Japan Tobacco International (JTI) on Friday officially handed over 15 Village Clinics worth K650 million to the Ministry of Health.
The clinics has been constructed in seven districts across the country and the handover ceremony took place at Sawuzawana Village Clinics in Lilongwe District.
Speaking to the gathering, Deputy Director for Planning in the Ministry of Health Sanderson Kuyeli commended JTI for the initiative saying it is an example of private partnership with government.
Kuyeli added that Sawuzawana Village Clinic will reduce distance that people in the area cover to reach a health facility from an average of 14 Kilometers to within a Five-Kilometer radius.
“This will improve quality of health services. We are asking members of the community to take good care of the clinics by making sure that there are no issues like shortage of drugs due to theft, as we work together will be able to reach goals that are needed in ministry of health,” he said.
In his remarks, JTI Corporate Affairs Director Limbani Kakhome said the company observed that most of their grower communities were reporting challenges regarding access to health facilities, citing long distance, poor infrastructure and shortage of drugs as contributors to the challenges.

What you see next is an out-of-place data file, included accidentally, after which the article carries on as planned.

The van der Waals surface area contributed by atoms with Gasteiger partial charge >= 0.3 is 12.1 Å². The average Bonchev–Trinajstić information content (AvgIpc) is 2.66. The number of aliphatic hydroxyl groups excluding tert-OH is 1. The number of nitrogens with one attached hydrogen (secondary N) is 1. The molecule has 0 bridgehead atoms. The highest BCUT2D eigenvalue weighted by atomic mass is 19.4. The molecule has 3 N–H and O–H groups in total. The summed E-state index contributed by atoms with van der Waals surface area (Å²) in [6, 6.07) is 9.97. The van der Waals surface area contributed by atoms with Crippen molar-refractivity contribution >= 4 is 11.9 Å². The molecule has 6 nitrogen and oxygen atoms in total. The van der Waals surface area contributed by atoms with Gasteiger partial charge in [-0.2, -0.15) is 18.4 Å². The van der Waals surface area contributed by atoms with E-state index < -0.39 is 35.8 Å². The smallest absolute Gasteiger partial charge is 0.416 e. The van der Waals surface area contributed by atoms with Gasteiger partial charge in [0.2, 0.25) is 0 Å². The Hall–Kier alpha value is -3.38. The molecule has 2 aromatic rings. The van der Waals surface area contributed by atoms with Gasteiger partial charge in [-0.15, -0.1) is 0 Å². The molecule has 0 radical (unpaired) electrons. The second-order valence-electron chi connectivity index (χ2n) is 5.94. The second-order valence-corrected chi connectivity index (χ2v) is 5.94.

Kakhome added that they responded to the challenges by consulting with the Ministry of Health and they agreed to construct 15 clinics across the country.
“These 15 village clinics will improve access to health for up 75,000 people by reducing the distance they cover to reach a health facility, in all the clinics sites, JTI has constructed toilets, solar powered water systems, provided solar electricity, medical equipment basic furniture and start up medical supplies,” he said.
The clinics were constructed using coal ash blocks which are made from coal ash, a waste product of JTI factory operations.
According to Kakhome, this is one way of recycling waste considering that if coal ash is dumped carelessly, it becomes an environmental hazard.
Kakhome added that it is their expectation that the Ministry will take over the operations of the sites to ensure that access to quality health services is guaranteed for the communities.
On his part, Traditional Authority M’bwatalika asked government through the ministry of health to consider construction of houses for the staff.
The village clinics have been constructed in Rumphi, Mzimba, Kasungu, Mchinji, Dowa, Lilongwe and Zomba.